5 Dec 2008


Review by Matt C

By Hergé
Egmont £6.99

By Hergé
Egmont £6.99

I remember being a huge fan of both Tintin and Asterix when I was a kid, borrowing various titles from the local library and eagerly pouring over each and every page, but for some reason back then I never considered them comics. Comics to me featured either the superheroic likes of Spider-Man and Hulk or the weekly strips in the Beano and Dandy. Obviously the adventures of Tintin and Asterix were comics, but I guess the fact that they were (by and large) self-contained adventures and you could buy them from bookshops set them apart from the stuff you could pick up at the newsagent in those days. I never really put much thought to it then, and left both characters behind as my attention was increasingly drawn to the output of DC and Marvel.

The announcement last year of a trilogy of Tintin movies to be directed by Steven Spielberg and Peter Jackson got me thinking about my childhood reading habits, prompting me to search through my parent’s attic, dig out some well-thumbed copies of various Asterix and Tintin books, and start making my way through them again. After all this time I found myself thoroughly engaged by both characters adventures: the Asterix books now seem slightly more pitched to a younger audience but they are more anarchic compared to the comparative sophistication of Tintin. This preamble isn’t intended to be about which I think is superior though - what I’m really getting at is my interest in them has been reignited and I fully intend to have two complete sets of books someday in the future (possibly for my son to thumb through when I deem him ready!). Which brings me (finally!) to my most recent purchases: a two-part Tintin adventure which runs through both The Seven Crystal Balls and Prisoners Of The Sun, originally published in 1948 and 1949 respectively.

The plot involves members of an expedition to an Inca temple who return home with an excavated mummy and soon begin to fall into a mysterious coma one after another. Tintin decides to investigate the cause with a little help from Professor Calculus and the legendary Captain Haddock, and before long the trail leads them to the jungles of South America. During this story Tintin is described as a famous reporter but perhaps my recollection doesn’t stretch far enough because I can only really recall him as an amateur sleuth, kind of like a younger, more adventurous version Poirot or Miss Marple - more prone to getting his hands dirty in exotic locations than sipping tea - and its exactly that role he takes on here. (Experts may be able to point me in the direction of an adventure where he does exhibit his journalism skills).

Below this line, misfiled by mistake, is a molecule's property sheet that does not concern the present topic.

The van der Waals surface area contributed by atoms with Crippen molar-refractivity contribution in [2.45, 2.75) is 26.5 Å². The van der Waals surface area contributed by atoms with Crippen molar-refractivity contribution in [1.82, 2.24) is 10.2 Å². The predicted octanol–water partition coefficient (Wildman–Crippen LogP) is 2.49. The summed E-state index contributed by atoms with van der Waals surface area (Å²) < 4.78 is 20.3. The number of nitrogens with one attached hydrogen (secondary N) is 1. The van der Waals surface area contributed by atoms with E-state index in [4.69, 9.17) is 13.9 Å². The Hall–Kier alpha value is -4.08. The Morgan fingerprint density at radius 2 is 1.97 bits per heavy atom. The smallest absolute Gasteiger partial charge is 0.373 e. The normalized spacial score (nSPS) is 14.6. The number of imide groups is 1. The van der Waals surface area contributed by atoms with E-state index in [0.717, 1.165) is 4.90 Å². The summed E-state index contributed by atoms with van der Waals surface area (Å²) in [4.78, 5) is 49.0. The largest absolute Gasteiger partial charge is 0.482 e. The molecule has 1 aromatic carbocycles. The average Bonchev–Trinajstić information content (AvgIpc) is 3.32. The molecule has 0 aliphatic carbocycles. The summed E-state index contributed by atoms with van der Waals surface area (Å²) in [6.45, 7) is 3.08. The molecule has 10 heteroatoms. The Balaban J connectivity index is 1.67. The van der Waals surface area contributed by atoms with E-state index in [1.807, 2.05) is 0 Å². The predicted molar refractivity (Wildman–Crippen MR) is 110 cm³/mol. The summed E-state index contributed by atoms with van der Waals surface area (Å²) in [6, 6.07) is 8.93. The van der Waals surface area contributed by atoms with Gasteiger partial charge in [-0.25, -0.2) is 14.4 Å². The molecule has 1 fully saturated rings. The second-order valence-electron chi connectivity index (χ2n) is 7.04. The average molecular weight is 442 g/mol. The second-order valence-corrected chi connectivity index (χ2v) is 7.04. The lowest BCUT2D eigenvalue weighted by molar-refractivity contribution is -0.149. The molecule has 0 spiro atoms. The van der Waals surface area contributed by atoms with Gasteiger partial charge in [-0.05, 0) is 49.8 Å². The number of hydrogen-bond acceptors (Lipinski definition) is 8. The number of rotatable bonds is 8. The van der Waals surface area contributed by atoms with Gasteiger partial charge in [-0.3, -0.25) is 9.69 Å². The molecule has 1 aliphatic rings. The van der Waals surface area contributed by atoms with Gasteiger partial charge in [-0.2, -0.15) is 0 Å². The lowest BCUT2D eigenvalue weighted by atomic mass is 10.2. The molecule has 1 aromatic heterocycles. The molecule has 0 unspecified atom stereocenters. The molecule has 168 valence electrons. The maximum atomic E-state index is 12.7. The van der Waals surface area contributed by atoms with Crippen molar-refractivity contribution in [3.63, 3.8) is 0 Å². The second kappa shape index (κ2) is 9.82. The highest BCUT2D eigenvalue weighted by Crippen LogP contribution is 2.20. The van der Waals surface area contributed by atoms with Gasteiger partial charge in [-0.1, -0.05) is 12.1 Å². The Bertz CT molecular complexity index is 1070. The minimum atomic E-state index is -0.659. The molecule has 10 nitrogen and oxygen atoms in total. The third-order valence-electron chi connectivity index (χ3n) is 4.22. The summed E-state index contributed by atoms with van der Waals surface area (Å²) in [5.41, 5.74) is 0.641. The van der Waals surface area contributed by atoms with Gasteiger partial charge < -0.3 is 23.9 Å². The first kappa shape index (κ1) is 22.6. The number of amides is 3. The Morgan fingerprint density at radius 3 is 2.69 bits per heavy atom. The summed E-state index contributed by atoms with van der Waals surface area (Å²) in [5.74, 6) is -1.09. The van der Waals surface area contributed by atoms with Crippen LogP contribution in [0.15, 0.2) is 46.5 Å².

Tintin himself is a slightly bland character, which perhaps means the reader can project their own thoughts and feelings onto him, allowing easier immersion into the story. He’s certainly outshone by the supporting cast from the amusing mishearings of Calculus, to the bumbling antics of the Thomson Twins, to the strangely human characteristics of Snowy. However, one particular individual beats them all for memorability: the constantly cursing, whiskey-drinking, accident prone, short-tempered Captain Archibald Haddock. The endless chaos Haddock causes is regularly the highpoint in any Tintin book, and that goes for both of these volumes – whether he’s crashing onto stage in the middle of an opera wrapped in a curtain with a cow’s head covering his bonce, causing an avalanche by sneezing, or slapping a llama round the face for biting his beard, his antics never fail to generate hilarity. What’s perhaps more surprising than the idea that he manages to come out of his multitude of scrapes relatively unscathed is the fact that Tintin rarely admonishes him for it and hardly even bats an eyelid most of the time. It could very well be because the Captain’s frequent pratfalls – usually accompanied by a cry of “Ten thousand thundering typhoons!” or something similar – often result in situations turning to Tintin’s favour. Haddock may end up flat on his back but the bad guys always come a cropper.

Hergé’s art has become so familiar over the years that you may not register its genius because of its apparent simplicity. However, while you initially focus on things like the Tintin’s button nose and black dots for eyes, it soon it becomes evident just how complex and detailed the creator’s linework is. The backgrounds are brilliantly realised and the characters are wonderfully expressive and utterly believable in the context of the world the author has created.

I’m excited to see what Spielberg and Jackson do with their Tintin trilogy (rumours are that they’ll be adapting the two-parters, so the Seven Crystal Balls and Prisoners Of The Sun may well form the basis of one of the movies) but even if they don’t turn out all that well I’ll be forever grateful to both men for giving me a reason to revisit some old friends from my childhood days, and discovering how much we still have in common. 8/10

No comments: